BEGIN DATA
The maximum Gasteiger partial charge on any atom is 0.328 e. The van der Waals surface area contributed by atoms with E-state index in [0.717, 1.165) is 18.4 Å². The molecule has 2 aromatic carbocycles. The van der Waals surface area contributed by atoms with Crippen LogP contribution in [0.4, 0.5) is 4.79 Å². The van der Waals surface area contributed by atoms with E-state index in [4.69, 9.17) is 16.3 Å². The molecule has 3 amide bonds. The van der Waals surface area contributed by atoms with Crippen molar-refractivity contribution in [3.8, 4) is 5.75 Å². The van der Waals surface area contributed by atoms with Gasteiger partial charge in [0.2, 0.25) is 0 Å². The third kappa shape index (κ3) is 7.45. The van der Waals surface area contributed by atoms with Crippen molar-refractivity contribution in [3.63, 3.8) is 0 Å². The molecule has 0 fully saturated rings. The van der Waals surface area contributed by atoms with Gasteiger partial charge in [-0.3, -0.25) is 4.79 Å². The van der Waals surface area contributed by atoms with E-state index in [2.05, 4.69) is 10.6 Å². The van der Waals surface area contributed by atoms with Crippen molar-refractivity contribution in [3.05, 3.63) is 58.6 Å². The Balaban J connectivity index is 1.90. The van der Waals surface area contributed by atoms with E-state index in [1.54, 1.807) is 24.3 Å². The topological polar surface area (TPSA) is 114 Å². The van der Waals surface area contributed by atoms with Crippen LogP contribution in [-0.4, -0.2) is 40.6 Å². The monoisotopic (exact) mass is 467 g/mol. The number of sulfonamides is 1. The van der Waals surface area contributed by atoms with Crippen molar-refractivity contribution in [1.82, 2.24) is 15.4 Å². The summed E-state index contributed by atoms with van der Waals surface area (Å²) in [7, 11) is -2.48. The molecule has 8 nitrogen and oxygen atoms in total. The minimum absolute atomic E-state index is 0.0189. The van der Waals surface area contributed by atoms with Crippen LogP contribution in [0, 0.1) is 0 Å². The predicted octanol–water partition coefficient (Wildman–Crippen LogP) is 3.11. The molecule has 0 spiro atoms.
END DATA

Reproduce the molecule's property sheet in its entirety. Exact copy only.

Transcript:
The maximum Gasteiger partial charge on any atom is 0.328 e. The van der Waals surface area contributed by atoms with E-state index in [0.717, 1.165) is 18.4 Å². The molecule has 2 aromatic carbocycles. The van der Waals surface area contributed by atoms with Crippen LogP contribution in [0.4, 0.5) is 4.79 Å². The van der Waals surface area contributed by atoms with E-state index in [4.69, 9.17) is 16.3 Å². The molecule has 3 amide bonds. The van der Waals surface area contributed by atoms with Crippen molar-refractivity contribution in [3.8, 4) is 5.75 Å². The van der Waals surface area contributed by atoms with Gasteiger partial charge in [0.2, 0.25) is 0 Å². The third kappa shape index (κ3) is 7.45. The van der Waals surface area contributed by atoms with Crippen molar-refractivity contribution in [3.63, 3.8) is 0 Å². The molecule has 0 fully saturated rings. The van der Waals surface area contributed by atoms with Gasteiger partial charge in [-0.3, -0.25) is 4.79 Å². The van der Waals surface area contributed by atoms with E-state index in [2.05, 4.69) is 10.6 Å². The van der Waals surface area contributed by atoms with Crippen molar-refractivity contribution in [3.05, 3.63) is 58.6 Å². The Balaban J connectivity index is 1.90. The van der Waals surface area contributed by atoms with E-state index in [1.54, 1.807) is 24.3 Å². The topological polar surface area (TPSA) is 114 Å². The van der Waals surface area contributed by atoms with Crippen LogP contribution in [-0.4, -0.2) is 40.6 Å². The monoisotopic (exact) mass is 467 g/mol. The number of sulfonamides is 1. The van der Waals surface area contributed by atoms with Crippen molar-refractivity contribution in [1.82, 2.24) is 15.4 Å². The summed E-state index contributed by atoms with van der Waals surface area (Å²) in [7, 11) is -2.48. The molecule has 8 nitrogen and oxygen atoms in total. The minimum absolute atomic E-state index is 0.0189. The van der Waals surface area contributed by atoms with Crippen LogP contribution in [0, 0.1) is 0 Å². The predicted octanol–water partition coefficient (Wildman–Crippen LogP) is 3.11. The molecule has 0 spiro atoms.